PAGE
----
Linked by Thom Holwerda on Tue 16th Aug 2011 17:27 UTC
Legal So, the shadiness factor of the German EU-wide injunction against the Samsung Galaxy Tab 10.1 seems to continue. Not only has Apple been caught supplying the court with tampered evidence, it now seems the court in Duesseldorf didn't have the authority to ban the Galaxy Tab EU-wide - at least, according to a German court which has just lifted the EU-wide ban on the Galaxy Tab 10.1.
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RE: Apple Anti-Competitive?
by MOS6510 on Wed 17th Aug 2011 10:23 UTC in reply to "Apple Anti-Competitive?"
MOS6510
Member since:
2011-05-12

There is no doubt Samsung copied Apple's design, nor what Samsung motivated to build tablets (it wasn't the 1994 Knight Rider).

The Google people on this site say it's good for innovation if companies copy each other.

In part I agree.

Samsung saw Apple's iPad took off and they wanted their share and made their own tablet. That's fine with me and good for competition, customer choice.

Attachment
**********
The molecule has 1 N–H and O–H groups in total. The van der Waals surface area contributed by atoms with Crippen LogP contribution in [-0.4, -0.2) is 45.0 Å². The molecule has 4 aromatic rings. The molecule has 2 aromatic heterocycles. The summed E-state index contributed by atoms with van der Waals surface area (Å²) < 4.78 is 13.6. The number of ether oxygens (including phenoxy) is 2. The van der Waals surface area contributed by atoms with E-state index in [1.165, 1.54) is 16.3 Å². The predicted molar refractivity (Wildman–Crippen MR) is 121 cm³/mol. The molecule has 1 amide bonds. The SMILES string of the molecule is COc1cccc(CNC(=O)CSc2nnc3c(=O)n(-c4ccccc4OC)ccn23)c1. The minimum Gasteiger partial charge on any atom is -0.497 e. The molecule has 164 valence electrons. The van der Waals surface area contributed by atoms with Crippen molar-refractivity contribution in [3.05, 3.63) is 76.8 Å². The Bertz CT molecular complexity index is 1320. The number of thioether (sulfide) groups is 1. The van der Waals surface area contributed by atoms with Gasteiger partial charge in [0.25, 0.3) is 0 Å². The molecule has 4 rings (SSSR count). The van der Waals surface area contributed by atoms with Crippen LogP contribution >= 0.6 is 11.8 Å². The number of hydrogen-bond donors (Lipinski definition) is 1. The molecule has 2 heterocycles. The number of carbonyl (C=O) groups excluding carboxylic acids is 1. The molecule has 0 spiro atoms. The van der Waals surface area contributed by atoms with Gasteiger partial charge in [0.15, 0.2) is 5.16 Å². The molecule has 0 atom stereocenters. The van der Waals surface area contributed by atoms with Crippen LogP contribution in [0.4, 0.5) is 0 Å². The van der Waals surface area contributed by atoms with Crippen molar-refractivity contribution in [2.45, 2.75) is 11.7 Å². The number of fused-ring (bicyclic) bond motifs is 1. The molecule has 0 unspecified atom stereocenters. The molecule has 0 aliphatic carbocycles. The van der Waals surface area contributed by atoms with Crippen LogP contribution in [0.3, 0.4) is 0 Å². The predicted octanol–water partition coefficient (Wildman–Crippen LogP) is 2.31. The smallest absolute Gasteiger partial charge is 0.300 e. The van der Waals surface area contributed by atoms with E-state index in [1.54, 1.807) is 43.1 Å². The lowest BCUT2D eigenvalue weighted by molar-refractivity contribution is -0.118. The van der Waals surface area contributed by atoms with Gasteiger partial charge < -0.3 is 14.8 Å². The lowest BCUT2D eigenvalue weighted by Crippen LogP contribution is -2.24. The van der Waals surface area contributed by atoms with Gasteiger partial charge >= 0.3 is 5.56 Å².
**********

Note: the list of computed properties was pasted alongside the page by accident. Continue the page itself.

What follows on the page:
Now Apple claims they copied the iPad, like its shape. I think it's kinda hard to make a tablet that doesn't look like a tablet. I don't you should view it as a tablet, but as a screen, which there are a lot of. Touching it with your fingers, making gestures should be fine too, it's the most logical way of interacting, like a pen also would be (but not as convenient when it comes to multi gestures).

Where I think Samsung went too far is when it made a number of icons look like iOS ones and even copied the packaging. There is no need for that, unless you want customers to think a Galaxy Tab is an iPad too.

IMO Apple should have asked the judge to force Samsung to change the icons and packaging. No need for an import ban or any fines.

Reply Parent Score: 0

RE[2]: Apple Anti-Competitive?
by Jaktar on Wed 17th Aug 2011 10:49 in reply to "RE: Apple Anti-Competitive?"
Jaktar Member since:
2011-06-03

If we just take into account that it has a screen that you can interact with, then every Palm Pilot and Windows Mobile device for the last decade are prior art that invalidate all the Apple's designs.

I'd like to compare their design claims with Tenacious D's "One note song" skit.

JB: Just play this note.

(Plays)

JB: Then we both, just keep both playing that note. Every once in a while bend it. And that's it and just remember who wrote that song - ME, baby, ME.

Reply Parent Score: 3

RE[2]: Apple Anti-Competitive?
by Geronimo72 on Wed 17th Aug 2011 16:31 in reply to "RE: Apple Anti-Competitive?"
Geronimo72 Member since:
2011-08-17